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The FDA is the first to determine that cultured meat is safe for human consumption


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The Food and Drug Administration announced Wednesday that a lab-grown meat product developed by a California startup is safe for human consumption, paving the way for products made from real animal cells — but it doesn’t require the animal to be slaughtered. — will be available in U.S. grocery stores and restaurants at some point.

Dozens of major food companies are eager to introduce cultured meat to the American public. Currently, Singapore is the only country where these products are legally sold to consumers. The FDA’s declaration that raised chicken from Emeryville-based Upside Foods is safe is likely to open the floodgates in the United States in the coming months.

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Upside Foods, formerly known as Memphis Meats, harvests cells from living animal tissues and grows edible meat under controlled conditions in bioreactors. Alternatives to traditional livestock farming are seen as a way to mitigate climate change and have been a hot topic of discussion this week. At the UN climate change conference in Sharm el-Sheikh, Egypt.

Whether consumers will accept this form of meat remains a question. Despite the money and hopes invested in realistic simulated meat products such as Beyond and Impossible, which are made from plant protein, the market for these alt-meat products has cooled. High prices will also make widespread adoption difficult, experts say.

Still, cultured meat boosters say it has great potential.

“We’re going to see this as the day the food system really starts to change,” said Costa Yiannoulis, managing partner of Synthesis Capital, the world’s largest food technology fund. “The US is the first meaningful market to confirm this – it’s seismic and groundbreaking.”

In Wednesday’s announcement, cultured meat, also called cell cultured meat, is taken away. is one step closer to Americans’ dinner plates, but there are still barriers to widespread adoption. Upside’s chicken production technology can be transferred to many species of animals, Yiannoulis said, but each product must be approved by federal regulators before it can be brought to market. According to top estimates, it will still be months before his chickens hit the market after the Department of Agriculture approves them.

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“Of course for the first few it should be anyway. It won’t be boilerplate approval,” Yiannoulis said. Still, the approval suggests the agency could be soon Check out the products of several cultured meat startups seeking regulatory approval since 2018.

According to the Good Food Institute, a nonprofit group that promotes alternatives to conventional meat, the cultured meat industry has grown to more than 151 companies on six continents and is backed by more than $2.6 billion in investment. Still, the initial costs of production can make products prohibitively expensive.

“It’s actually difficult to make a reasonable facsimile of animal tissue from cultured cells,” Pat Brown, founder of plant-based company Impossible Foods, told The Washington Post last year. “In theory it can be done, and there is no doubt that it will be implemented at some point.” But that can never be done with anything remotely like the economy you need to eat.

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If lab-grown meats can replicate the taste and texture of traditional meat — at a similar or lower cost and with fewer downsides — it could be a game changer for global nutrition, many experts say. they said. A recent report by the Stockholm Environment Institute found that animal food production accounts for more than 20 percent of total greenhouse gas emissions, and that if meat consumption continues on current trends, it will be impossible to keep global warming below normal. 1.5 degrees Celsius target.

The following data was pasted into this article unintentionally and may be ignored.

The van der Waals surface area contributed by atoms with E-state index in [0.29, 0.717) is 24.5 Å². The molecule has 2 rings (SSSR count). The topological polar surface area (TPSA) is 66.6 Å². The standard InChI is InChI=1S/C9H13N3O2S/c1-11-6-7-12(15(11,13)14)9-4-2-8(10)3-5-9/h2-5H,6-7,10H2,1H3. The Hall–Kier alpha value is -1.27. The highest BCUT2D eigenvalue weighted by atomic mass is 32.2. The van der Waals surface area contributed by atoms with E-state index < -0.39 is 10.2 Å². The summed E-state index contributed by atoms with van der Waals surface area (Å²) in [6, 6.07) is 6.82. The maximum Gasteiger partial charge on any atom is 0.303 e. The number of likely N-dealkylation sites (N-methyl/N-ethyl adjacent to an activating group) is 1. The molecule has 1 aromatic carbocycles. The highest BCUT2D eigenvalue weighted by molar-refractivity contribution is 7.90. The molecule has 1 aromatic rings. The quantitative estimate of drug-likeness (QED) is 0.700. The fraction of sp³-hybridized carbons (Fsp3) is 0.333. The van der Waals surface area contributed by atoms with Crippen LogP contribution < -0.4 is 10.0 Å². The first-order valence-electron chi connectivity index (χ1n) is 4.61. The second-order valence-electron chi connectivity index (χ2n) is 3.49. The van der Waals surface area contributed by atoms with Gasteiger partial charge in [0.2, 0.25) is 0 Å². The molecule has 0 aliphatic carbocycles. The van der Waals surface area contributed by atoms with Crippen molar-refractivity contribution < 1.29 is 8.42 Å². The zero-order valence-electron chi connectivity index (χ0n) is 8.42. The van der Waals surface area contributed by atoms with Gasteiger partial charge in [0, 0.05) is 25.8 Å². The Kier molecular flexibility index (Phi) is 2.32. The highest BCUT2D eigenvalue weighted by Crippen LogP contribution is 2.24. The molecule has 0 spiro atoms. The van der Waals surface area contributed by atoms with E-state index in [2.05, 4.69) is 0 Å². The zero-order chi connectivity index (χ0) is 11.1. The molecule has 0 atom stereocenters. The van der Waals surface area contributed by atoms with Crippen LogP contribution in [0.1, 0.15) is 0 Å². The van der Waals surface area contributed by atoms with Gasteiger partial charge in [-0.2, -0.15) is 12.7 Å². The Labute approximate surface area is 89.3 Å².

“This is a critical stage for the future of food. Cultured meat will soon be available to consumers in the U.S. who want their favorite foods to be more sustainable, requiring a fraction of the land and water of conventional meat when produced at scale,” said Bruce Friedrich, president of the Good Food Institute.

But not everyone is convinced that the public will embrace this new technology.

“The FDA uses the same regulatory review process as biotech crops, which has not resulted in broad consumer confidence or universal market acceptance,” said Gregory Jaffe, director of the biotechnology project at the Center for Science in the Public Interest.

Regulation of laboratory-grown meat in the United States is carried out jointly by the FDA and the USDA. In a March 2019 formal agreement, both agencies agreed to a shared regulatory framework under which the FDA oversees cell collection, cell banking, and cell growth and differentiation. And then the USDA will oversee the processing and labeling of human food products derived from cells from cattle and birds.

Each firm producing these products must obtain a permit from each agency, regardless of whether they follow the same manufacturing method as the approved firm, the USDA said in a statement. Companies wishing to produce these products commercially must also apply for a USDA inspection grant, and the facilities will be subject to the same food safety, sanitation and inspection regulations as other meat and poultry products. The only exception is farmed seafood, which needs FDA approval.

The FDA said in a statement that it is already in discussions with many firms about various types of products made from cultured animal cells, including products made from seafood cells, and that the FDA is open to working with additional firms developing cultured animal cell food and nutritional products. production processes.



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